No way. I think that the only salvation is in re-regulation. And, I also think regulation is absolutely inevitable at this point as well. Government steps in, ALPA gets busted, all is well again.

User currently offlineJwenting From Netherlands, joined Apr 2001, 10213 posts, RR: 19
Reply 6, posted (11 years 9 months 4 days 3 hours ago) and read 3194 times:

In an industry where labour cost is such a major factor it can indeed help (if a company has a billion dollar expected loss and can reduce labour cost by 1.2 billion they suddenly have 200 million profit).
But it is only a stopgap if the measures aren't permanent.

I also seriously doubt it will work. Unions aren't known for thinking with companies. They see only the shortterm effect which is members who aren't happy that their fat paychecks get trimmed a bit so they go on strike making the situation only worse (and in the end everyone looses their job).



I wish I were flying
User currently offlineNKP S2 From United States of America, joined Dec 1999, 1714 posts, RR: 5
Reply 7, posted (11 years 9 months 3 days 17 hours ago) and read 3163 times:

Don't generalize much, do you?  SmileThat's rich...spoken like a true desk jockey. -- I guess when managements ( of many industries ) sell their seed corn, in deference to impressive quarterly results, then that's just "business" huh? See? I can be just as hyperbolic as you-- though I realize I was being hyperbolic....You, on the other hand............

User currently offlineGoingboeing From United States of America, joined Dec 1999, 4875 posts, RR: 16
Reply 8, posted (11 years 9 months 3 days 16 hours ago) and read 3154 times:

No way. I think that the only salvation is in re-regulation. And, I also think regulation is absolutely inevitable at this point as well. Government steps in, ALPA gets busted, all is well again.

So...the only salvation is to punish the carriers who have succeeded in a deregulated environment by reregulating the industry.

Labor cost cuts alone won't save any airline. They need to also look at their revenue models. Before taking such a drastic step as reregulation, why not "force" the failing carriers to examine the need for 21 different fares for a given route? Why not "force" the failing carriers to examine their ludicrious rules involving changes? Why not "force" the failing carriers to explain why it is necessary to have a difference of thousands of dollars between their lowest advance fare and their unrestricted fares?


User currently offlineNKP S2 From United States of America, joined Dec 1999, 1714 posts, RR: 5
Reply 9, posted (11 years 9 months 3 days 16 hours ago) and read 3145 times:

Anyway, to answer the original topic, my opinion is: Yes and no. They can help in the short term for a cash-crunched company barely limping along. But since there are so many other factors, it may just prolong a downhill slide just the same. -- They will not work long-term if said cuts are merely used to mask/mitigate inefficiencies elswhere. Every little bit can help....and every little bit can hurt.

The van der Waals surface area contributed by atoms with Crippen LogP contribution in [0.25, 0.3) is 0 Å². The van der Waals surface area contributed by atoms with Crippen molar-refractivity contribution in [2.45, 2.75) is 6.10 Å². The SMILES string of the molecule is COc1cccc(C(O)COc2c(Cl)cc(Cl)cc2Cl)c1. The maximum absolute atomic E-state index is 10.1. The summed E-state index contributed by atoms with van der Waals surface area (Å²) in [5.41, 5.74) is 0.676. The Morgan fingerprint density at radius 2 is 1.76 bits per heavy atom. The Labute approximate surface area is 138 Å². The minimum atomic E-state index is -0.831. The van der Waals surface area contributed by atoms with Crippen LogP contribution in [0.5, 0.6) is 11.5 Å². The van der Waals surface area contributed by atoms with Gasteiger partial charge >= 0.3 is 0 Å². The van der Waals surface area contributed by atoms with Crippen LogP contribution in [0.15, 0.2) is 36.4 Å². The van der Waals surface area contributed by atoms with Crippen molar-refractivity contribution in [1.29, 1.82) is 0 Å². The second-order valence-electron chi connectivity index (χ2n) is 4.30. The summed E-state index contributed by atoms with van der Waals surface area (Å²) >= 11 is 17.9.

User currently offlineDCA-ROCguy From United States of America, joined Apr 2000, 4508 posts, RR: 34
Reply 10, posted (11 years 9 months 3 days 15 hours ago) and read 3127 times:

Jim, I agree with you about Crandall. He definitely is one of the most influential airline CEO's in history, although I didn't always agree with his motivations and methods. I guess I should make a distinction here; I think that it IS possible to streamline operations without cutting wages and benefits thereby increasing productivity, but I doubt that few workers will work harder after having their pay cut and increase an airline's productivity in that manner.

Crandall was concerned with empire-building and profit making, both of which he did extremely successfully. He didn't care a whit for either passengers or employees; his concern was to destroy competition and make American the world's largest airline (which he did see briefly during his tenure; Carty had to regain the title for AA later).

The two-tier fare structure, the two-tier wage structure, the FF program, the DFW hub, protecting the Wrong Amendment and keeping fares high in Dallas and the south-central US....Crandall's list of industry-shaping accomplishments, for good and bad, is long. The two-tier fare structure only put off the day of reckoning when the network carriers had to cut their high cost structures. For two decades it worked, and corporate travel departments tolerated it.

But now corporations won't tolerate it, and pax know that they can get lower leisure fares on safe, high-quality low-fare carriers. Crandall's solution has come apart, and the day of economic reckoning is here. The network carriers must reduce their cost structures, and dependence upon $500-$3000 domestic coach unrestricted fares, in order to survive.

Jim




Need a new airline paint scheme? Better call Saul! (Bass that is)